The alimony inquiry pertains to the long-term needs of the dependent spouse beyond the lawsuit and therefore the supporting spouse’s present and future ability to pay and resources to meet these needs. As such, the alimony determination is a more in-depth analysis of the parties incomes, expenses, and numerous other factors and in fact, the alimony statute indicates that this is to be an equitable determination, thereby adding to the discretionary nature.  Based on all these reasons, there is often a critical need for extensive discovery and/or fuller evidentiary hearings in order to best assess the issues relevant for an alimony claim.

The alimony statute includes some factors which do not even specifically relate to the finances and incomes of the parties. Also, each factor is only relevant and therefore to be considered by the court if evidence related to such factor is presented.  Finally, there is a catch-all provision (“any other factor relating to the economic circumstances of the parties that the court finds to be just and proper”) which the PSS statute does not have, again adding further to the court’s discretion, along with the explicit equitable charge mentioned above. 
 
                       The FACTORS are as follows:

(1)      The marital misconduct of either of the spouses. Nothing herein shall prevent a court from considering incidents of post date‑of‑separation marital misconduct as corroborating evidence supporting other evidence that marital misconduct occurred during the marriage and prior to date of separation;

(2)      The relative earnings and earning capacities of the spouses;

(3)      The ages and the physical, mental, and emotional conditions of the spouses;

(4)      The amount and sources of earned and unearned income of both spouses, including, but not limited to, earnings, dividends, and benefits such as medical, retirement, insurance, social security, or others;

(5)      The duration of the marriage;

(6)      The contribution by one spouse to the education, training, or increased earning power of the other spouse;

(7)      The extent to which the earning power, expenses, or financial obligations of a spouse will be affected by reason of serving as the custodian of a minor child;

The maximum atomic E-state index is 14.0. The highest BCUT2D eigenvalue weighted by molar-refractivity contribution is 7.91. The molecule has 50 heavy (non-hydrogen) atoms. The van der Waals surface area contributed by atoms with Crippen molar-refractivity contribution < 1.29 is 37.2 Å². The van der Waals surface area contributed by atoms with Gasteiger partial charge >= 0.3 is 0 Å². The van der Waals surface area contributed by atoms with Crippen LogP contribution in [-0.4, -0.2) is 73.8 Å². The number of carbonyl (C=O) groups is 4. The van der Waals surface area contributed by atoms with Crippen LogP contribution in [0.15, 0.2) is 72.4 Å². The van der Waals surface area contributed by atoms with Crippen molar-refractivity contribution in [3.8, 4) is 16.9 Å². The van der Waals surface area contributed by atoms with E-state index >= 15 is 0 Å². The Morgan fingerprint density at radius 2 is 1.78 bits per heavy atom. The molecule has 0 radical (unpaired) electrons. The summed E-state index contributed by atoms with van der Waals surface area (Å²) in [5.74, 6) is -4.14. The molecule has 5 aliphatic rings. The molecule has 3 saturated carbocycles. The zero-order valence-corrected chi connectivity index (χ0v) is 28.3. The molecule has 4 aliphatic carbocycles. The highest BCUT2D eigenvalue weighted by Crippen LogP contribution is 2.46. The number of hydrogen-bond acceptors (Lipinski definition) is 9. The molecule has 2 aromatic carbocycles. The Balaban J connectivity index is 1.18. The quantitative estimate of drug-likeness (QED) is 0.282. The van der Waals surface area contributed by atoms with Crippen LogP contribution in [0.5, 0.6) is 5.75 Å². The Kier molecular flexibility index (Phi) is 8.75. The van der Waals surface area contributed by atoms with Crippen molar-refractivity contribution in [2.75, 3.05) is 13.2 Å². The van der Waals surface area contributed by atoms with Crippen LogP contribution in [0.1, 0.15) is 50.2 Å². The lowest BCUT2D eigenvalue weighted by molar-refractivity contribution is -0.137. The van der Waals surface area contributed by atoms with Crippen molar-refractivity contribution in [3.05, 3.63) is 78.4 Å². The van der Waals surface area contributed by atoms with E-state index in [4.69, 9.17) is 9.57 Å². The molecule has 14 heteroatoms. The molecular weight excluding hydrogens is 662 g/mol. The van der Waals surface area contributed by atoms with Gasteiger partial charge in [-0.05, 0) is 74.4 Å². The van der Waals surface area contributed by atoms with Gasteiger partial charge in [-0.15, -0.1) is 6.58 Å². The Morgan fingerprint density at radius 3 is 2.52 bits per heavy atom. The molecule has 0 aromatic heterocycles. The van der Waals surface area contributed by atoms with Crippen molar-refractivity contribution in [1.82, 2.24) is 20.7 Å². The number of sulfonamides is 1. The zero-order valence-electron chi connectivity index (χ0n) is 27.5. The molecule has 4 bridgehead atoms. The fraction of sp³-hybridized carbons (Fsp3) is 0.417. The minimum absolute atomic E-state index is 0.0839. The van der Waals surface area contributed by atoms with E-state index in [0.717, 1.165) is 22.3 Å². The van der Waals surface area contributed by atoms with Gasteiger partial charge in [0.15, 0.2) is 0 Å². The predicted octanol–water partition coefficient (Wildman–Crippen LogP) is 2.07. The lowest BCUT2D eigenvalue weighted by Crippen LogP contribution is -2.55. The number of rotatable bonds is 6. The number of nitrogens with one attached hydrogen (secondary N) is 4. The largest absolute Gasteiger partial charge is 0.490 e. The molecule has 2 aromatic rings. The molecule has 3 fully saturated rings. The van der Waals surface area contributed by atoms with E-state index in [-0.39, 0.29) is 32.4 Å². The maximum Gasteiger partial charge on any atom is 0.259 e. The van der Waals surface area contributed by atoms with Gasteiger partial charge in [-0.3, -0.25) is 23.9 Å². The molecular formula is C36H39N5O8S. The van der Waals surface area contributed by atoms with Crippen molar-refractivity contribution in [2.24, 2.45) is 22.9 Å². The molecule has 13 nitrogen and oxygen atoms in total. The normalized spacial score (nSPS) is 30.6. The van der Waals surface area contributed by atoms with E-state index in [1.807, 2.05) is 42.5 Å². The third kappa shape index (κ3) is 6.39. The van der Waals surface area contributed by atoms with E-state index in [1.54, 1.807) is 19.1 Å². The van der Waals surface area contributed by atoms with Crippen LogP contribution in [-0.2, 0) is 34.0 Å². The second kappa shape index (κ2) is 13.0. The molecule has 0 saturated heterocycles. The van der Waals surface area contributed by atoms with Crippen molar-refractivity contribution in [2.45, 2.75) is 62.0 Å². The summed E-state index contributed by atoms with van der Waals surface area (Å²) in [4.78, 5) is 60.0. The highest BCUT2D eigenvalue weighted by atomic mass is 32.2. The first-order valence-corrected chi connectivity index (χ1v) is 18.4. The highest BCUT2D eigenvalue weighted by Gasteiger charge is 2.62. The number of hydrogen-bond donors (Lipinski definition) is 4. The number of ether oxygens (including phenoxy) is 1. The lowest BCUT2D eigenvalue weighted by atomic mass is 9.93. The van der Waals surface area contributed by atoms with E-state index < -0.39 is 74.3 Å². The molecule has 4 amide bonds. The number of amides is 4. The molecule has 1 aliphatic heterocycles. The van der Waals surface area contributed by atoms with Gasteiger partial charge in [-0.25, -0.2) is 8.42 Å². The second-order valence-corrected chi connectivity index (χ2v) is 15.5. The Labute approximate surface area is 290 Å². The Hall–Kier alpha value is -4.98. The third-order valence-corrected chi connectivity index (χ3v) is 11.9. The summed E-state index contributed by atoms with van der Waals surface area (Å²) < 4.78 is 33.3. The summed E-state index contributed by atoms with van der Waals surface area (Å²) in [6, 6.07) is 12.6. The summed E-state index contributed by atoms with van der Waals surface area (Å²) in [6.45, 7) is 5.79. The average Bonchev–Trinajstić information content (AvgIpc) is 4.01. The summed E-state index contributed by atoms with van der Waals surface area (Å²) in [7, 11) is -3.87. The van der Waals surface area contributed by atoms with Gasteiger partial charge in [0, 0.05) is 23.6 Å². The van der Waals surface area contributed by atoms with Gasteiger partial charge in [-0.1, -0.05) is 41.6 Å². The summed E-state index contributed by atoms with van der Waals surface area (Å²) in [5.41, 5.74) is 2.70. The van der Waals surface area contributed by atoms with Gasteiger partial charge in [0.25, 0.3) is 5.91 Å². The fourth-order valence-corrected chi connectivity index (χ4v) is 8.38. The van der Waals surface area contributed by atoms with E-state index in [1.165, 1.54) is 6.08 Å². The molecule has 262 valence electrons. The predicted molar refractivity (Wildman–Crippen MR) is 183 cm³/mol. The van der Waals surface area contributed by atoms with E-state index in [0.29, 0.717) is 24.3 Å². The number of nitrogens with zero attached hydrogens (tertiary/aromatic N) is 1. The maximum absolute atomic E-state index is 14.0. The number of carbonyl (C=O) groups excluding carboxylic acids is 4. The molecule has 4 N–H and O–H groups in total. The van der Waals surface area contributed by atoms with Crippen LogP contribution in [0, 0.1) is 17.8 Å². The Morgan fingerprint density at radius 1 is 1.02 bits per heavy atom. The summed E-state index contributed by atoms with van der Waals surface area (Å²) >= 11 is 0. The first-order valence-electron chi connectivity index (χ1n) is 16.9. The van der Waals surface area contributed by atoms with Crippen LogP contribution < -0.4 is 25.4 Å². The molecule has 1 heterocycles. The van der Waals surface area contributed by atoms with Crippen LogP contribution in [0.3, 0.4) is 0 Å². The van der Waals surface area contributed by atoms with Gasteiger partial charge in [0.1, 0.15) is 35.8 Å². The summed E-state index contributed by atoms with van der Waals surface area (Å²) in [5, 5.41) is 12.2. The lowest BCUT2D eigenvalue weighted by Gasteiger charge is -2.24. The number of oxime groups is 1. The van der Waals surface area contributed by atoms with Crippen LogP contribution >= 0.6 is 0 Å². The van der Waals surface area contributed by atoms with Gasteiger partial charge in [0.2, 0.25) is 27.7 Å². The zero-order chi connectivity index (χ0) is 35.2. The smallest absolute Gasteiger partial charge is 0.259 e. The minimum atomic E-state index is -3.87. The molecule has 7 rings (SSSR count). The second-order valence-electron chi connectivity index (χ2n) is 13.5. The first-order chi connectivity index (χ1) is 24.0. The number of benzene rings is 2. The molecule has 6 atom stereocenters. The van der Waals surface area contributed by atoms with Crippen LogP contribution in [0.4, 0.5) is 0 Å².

(8)      The standard of living of the spouses established during the marriage;

(9)      The relative education of the spouses and the time necessary to acquire sufficient education or training to enable the spouse seeking alimony to find employment to meet his or her reasonable economic needs;

(10)     The relative assets and liabilities of the spouses and the relative debt service requirements of the spouses, including legal obligations of support;

(11)     The property brought to the marriage by either spouse;

(12)     The contribution of a spouse as homemaker;

(13)     The relative needs of the spouses;

(14)     The federal, State, and local tax ramifications of the alimony award;

(15)     Any other factor relating to the economic circumstances of the parties that the court finds to be just and proper; and

(16)     The fact that income received by either party was previously considered by the court in determining the value of a marital or divisible asset in an equitable distribution of the parties' marital or divisible property.

 

N.C.G.S. §50‑16.3A(b).

 
There is clearly an initial threshold which must be met when pursuing either a PSS or alimony claim (i.e. dependency).  As discussed above, the PSS statute lists several factors that must be weighed before making its ultimate decision, but that it is still mostly a financial inquiry.  And with respect to the alimony determination, there are even more factors and even more discretion.  As such, there are no grounds to PSS or alimony in the sense of automatic entitlement to spousal support.  The only exception is in an alimony claim, after dependency has been proven, if the supporting spouse is found to have engaged in uncondoned illicit sexual behavior prior to the date of separation and that the dependent spouse has not, then the court shall grant an alimony award. N.C.G.S. §50‑16.3A(a). 
 
 

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Manuscript written and presented by Attorney Andrea Morelos at the Advanced Family Law Practice for Paralegals Continuing Paralegal Education Seminar my HalfMoon Seminars (2009)